VANDENBERG AIR FORCE BASE, Calif., Sept. 8, 2001 – An Atlas IIAS rocket successfully lifted off today at 8:24 a.m. PDT (15:24 p.m. GMT) today from this West Coast launch site, releasing a national security payload into transfer orbit 66 minutes later.

The launch was provided by McLean, Va.-based International Launch Services (ILS), from Vandenberg Launch Complex 3E for the U.S. Air Force and the National Reconnaissance Office (NRO). Designated AC-160, this was the first Atlas Centaur mission launched for the national security community from the West Coast. Today's launch was the third Atlas mission this year, and the 57th consecutive successful Atlas flight. It also was ILS' fifth mission of 2001.

"It is a pleasure to work with the NRO Office of Space Launch on this important mission, and to bring this customer 100 percent Mission Success," said ILS President Mark Albrecht. "We look forward to continuing this relationship with upcoming NRO launches on the Atlas launch vehicle family, including Atlas IIAS, III and V."

Lockheed Martin Corp. builds the Atlas family of rockets. Today's vehicle, the Atlas IIAS, can lift 8,200 pounds to geosynchronous transfer orbit. The upgraded Atlas III can lift up to 9,920 pounds, and the next-generation Atlas V is available in a range of configurations to lift payloads up to 19,000 pounds.

The Atlas V family is designed both for ILS commercial missions and to meet the U.S. Air Force requirements for the Evolved Expendable Launch Vehicle (EELV). The first vehicle in the Atlas V series, built by Lockheed Martin Space Systems in Denver, is being prepared at the Cape Canaveral, Fla., in preparation for its inaugural flight next May.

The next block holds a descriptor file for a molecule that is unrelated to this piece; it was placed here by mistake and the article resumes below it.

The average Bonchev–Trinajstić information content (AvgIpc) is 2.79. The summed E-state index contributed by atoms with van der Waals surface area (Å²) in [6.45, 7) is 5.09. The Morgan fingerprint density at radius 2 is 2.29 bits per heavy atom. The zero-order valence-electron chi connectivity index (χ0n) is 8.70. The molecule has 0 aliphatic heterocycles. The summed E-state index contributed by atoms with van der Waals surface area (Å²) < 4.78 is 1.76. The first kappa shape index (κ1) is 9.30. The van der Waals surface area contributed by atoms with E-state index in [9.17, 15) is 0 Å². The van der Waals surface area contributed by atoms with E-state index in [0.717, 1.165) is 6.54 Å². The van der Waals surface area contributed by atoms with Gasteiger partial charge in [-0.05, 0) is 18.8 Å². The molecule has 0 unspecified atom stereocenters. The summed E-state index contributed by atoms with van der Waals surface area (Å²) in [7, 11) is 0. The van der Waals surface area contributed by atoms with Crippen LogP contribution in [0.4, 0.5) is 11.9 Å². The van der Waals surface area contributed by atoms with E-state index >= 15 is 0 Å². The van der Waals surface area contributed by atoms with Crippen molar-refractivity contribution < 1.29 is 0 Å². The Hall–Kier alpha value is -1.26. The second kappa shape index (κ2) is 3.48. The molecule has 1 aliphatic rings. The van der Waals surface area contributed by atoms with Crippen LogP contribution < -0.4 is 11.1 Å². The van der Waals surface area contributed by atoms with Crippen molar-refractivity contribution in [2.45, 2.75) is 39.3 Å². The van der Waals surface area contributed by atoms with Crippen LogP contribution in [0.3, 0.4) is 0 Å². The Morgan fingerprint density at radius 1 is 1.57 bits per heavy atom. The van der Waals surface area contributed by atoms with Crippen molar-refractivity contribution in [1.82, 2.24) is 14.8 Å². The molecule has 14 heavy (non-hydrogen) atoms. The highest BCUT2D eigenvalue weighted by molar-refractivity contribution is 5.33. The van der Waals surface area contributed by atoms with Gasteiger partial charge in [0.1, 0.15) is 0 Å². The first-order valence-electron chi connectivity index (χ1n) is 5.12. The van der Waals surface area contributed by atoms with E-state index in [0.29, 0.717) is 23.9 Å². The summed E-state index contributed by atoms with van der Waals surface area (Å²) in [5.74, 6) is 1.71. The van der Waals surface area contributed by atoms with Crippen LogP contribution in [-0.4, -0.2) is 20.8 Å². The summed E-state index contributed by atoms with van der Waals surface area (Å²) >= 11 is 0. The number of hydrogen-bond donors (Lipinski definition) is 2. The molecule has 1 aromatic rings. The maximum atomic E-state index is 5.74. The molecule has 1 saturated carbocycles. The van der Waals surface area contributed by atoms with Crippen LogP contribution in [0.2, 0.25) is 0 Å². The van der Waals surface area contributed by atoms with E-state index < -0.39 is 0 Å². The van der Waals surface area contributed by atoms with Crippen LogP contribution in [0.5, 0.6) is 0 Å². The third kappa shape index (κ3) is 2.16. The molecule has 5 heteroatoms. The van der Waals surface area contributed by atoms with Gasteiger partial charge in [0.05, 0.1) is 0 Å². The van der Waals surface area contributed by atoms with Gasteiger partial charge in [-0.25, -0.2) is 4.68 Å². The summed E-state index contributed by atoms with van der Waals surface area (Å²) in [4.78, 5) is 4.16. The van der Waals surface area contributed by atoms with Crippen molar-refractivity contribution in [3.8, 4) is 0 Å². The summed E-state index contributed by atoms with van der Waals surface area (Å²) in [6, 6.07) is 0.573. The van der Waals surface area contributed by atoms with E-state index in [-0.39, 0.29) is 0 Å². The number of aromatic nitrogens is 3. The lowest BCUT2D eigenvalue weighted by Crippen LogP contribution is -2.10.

The Atlas V vehicle incorporates state-of-the-art designs, materials and processes, including the throttleable, Russian-built RD-180 engine, the first variable-thrust main engine to power a U.S. expendable launch vehicle.

The RD-180, and most of the other technologies for Atlas V, were flight-proven last year, during ILS' successful initial launch of the Atlas III rocket.

ILS is a joint venture of Lockheed Martin of the United States and Russian companies Khrunichev State Research and Production Space Center and RSC Energia. ILS provides launch services to customers worldwide, including technical, management and marketing expertise. The company is headquartered near Washington D.C.

Vandenberg is one of three launch sites available for ILS customers. The others are at Cape Canaveral Air Force Base, Fla., for U.S. government and commercial launches on Atlas, and at the Baikonur Cosmodrome in Kazakhstan, where ILS conducts commercial missions on the Russian Proton vehicle.

The Atlas rockets and their Centaur upper stages are built by Lockheed Martin Space Systems Company-Astronautics Operations at facilities in Denver, Colo.; Harlingen, Texas; and San Diego, Calif. ILS' three-stage Proton and the available Breeze M upper stage are produced by Khrunichev at its factory near Moscow. The available Block DM fourth stage is built by Energia, also near Moscow.

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